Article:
Largely as a result of Fisher’s feud with the American geneticist Sewall Wright about adaptive landscapes, the theorem was widely misunderstood to mean that the average fitness of a population would always increase, even though models showed this not to be the case. In 1972, George R. Price showed that Fisher’s theorem was indeed correct (and that Fisher’s proof was also correct, given a typo or two), but did not find it to be of great significance.

Earlier this article says Fisher’s theorem is not a theorem, which seems to contradict this claim! That’s partially because Wikipedia is written by a multitude of authors, but also it seems to reflect the confusion and controversy among biologists about the status of Fisher’s theorem.

I should read Fisher’s original paper and try to make the Wikipedia article a bit clearer. In particular, it never clearly states the theorem, including the assumptions that imply the conclusion!

You, on the other hand, could show that for your system Fisher’s hypothesis is not true and even more.

I can show that for certain systems Fisher’s assumptions don’t hold and his conclusion doesn’t hold either, but *my* more general assumptions *do* hold and so my conclusions do.

You could give a mathematically sound description of a replacement. I would really like to see that on the arxiv to better understand the details.

Okay, thanks for your vote. I’ve been thinking this might be worthwhile. I’m trying to think of a good title—one that would simultaneously say I’m trying to generalize Fisher’s fundamental theorem and that this new theorem has quite different conclusions.

]]>If you look at the George Price paper linked to in the blog post you will see on page 2 exactly what assumptions Fisher used to derive his theorem. It only applies to additive genetic variance—that organism and gene fitnesses do not depend on environmental conditions.

Hence it doesn’t applies to systems with epistasis and dominance (in which the fitness of a gene depends on interactions with other genes), population density (meaning that organisms or genes are indifferent to how crowded they are—a billion rats in a small cage are as fit as if there are 10), frequency dependence (like saying a cook who has a ‘perfect recipe’ involving specific combinations of ingredients is no better than one who just randomly throws in ingredients—e.g. a cup of coffee which is 90% coffee and 10% sugar is as good or ‘fit’ as one which is 10% coffee and 90% sugar), and exogenous l changes in environment don’t matter (e.g. climate change).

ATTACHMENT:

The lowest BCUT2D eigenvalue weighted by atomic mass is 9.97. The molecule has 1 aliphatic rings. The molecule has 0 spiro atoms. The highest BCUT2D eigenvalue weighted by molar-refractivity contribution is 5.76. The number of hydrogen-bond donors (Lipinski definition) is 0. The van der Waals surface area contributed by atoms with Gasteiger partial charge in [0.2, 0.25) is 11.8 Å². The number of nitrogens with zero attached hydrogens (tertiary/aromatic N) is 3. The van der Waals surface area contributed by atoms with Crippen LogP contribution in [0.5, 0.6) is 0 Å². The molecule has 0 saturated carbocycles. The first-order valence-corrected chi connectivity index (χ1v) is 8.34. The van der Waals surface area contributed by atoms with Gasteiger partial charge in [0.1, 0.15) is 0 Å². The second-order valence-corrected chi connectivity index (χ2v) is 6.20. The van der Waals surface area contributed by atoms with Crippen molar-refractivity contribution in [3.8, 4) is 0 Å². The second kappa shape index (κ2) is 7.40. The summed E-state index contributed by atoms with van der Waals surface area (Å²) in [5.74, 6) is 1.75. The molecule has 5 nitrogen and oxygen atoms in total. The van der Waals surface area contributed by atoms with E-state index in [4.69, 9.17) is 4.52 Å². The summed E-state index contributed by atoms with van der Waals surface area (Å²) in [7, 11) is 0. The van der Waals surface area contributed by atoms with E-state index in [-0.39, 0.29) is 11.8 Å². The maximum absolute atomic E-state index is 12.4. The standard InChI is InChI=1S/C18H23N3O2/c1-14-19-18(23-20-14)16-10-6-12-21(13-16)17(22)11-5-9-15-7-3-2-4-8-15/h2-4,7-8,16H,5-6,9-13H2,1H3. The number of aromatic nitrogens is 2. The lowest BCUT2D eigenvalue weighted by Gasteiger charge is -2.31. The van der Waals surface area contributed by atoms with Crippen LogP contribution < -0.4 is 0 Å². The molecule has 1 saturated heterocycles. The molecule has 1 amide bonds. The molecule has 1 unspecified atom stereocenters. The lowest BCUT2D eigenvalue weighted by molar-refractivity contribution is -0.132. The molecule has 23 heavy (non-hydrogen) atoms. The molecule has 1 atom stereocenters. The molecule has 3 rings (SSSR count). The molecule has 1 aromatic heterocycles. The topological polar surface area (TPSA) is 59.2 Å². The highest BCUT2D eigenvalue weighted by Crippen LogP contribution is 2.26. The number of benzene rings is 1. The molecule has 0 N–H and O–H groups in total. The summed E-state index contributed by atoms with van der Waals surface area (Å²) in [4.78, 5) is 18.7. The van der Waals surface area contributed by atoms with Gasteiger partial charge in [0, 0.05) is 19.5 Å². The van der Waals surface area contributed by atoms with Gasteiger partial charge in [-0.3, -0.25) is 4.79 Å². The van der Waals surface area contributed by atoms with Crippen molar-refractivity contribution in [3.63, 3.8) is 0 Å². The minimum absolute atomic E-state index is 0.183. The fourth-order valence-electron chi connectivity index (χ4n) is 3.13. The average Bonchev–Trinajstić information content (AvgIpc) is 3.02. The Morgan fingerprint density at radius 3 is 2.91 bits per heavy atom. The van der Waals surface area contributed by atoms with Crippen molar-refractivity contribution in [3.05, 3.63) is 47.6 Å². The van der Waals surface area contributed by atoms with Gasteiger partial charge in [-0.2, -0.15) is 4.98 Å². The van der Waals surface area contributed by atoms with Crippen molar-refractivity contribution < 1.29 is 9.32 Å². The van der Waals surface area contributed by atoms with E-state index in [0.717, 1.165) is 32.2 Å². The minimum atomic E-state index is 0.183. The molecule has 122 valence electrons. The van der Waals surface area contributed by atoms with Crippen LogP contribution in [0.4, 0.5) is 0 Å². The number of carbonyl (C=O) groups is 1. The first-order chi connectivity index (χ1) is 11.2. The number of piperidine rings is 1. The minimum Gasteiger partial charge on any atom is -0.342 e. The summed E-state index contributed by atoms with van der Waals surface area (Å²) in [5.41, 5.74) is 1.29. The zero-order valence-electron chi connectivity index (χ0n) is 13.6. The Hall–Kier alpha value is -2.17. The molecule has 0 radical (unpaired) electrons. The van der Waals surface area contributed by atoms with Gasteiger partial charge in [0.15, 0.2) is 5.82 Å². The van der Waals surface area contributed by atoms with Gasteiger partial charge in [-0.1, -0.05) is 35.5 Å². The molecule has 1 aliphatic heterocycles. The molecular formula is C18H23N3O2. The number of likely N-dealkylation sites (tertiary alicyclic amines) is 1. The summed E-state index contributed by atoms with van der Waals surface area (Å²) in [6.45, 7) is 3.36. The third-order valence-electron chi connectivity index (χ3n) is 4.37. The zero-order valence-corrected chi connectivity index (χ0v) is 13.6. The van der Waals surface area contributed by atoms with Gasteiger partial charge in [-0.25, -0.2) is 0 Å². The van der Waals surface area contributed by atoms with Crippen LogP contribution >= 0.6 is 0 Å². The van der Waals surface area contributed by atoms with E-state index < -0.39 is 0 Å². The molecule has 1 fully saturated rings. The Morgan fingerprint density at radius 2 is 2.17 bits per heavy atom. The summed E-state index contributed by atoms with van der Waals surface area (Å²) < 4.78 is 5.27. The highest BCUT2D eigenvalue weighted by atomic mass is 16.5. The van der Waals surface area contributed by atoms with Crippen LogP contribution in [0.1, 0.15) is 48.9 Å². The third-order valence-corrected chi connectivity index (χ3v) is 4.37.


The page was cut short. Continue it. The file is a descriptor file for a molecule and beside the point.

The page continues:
This is why FFT in its most commonly used limited form is viewed as bean bag genetics. (If this were true, things like ‘plant and animal breeding for better varieties’ would be impossible.

Price’s form of FFT (which is the full theorem including terms commonly dropped out) avoids this problem because it includes the ‘nonlinear’ terms usually left out. Its an ‘ideal gas model’—assumes genes are like Boltzmann’s perfectly elastic colliding point particles. Real particles have interactions, and are ‘frustrated’—cannot collide with every other particle due to tie and space constraints.

This is why FFT is similar to general equilibrium eocnomics. That also is a theorem—that economies like simple genetic systems always move to some optima and eventually an equilibrium. But this assumes humans have perfect information, interact (trade) with everyone else in the economy, act for self-interest, by maximizing an unchanging utility function or set of preferences. Assuming that, economies due move to unique equilibria which are ‘Pareto optimal’.

Once you through in some non-linearities (e.g. interdependent utility functions), or environmental effects (transaction costs, human effect on the environment, or learning—changing preferences), in general there are multiple equilibria or none at all (at least unique ones)—the system just cycles or is chaotic.

Interesting to me is that even assuming bean bag or ideal gas type models, sometimes you can results in good agreement with observations—just as many physical phenomena are approximately Gaussian, though they don’t arise by some random diffusion process (but rather often by the way data are selected and aggregated).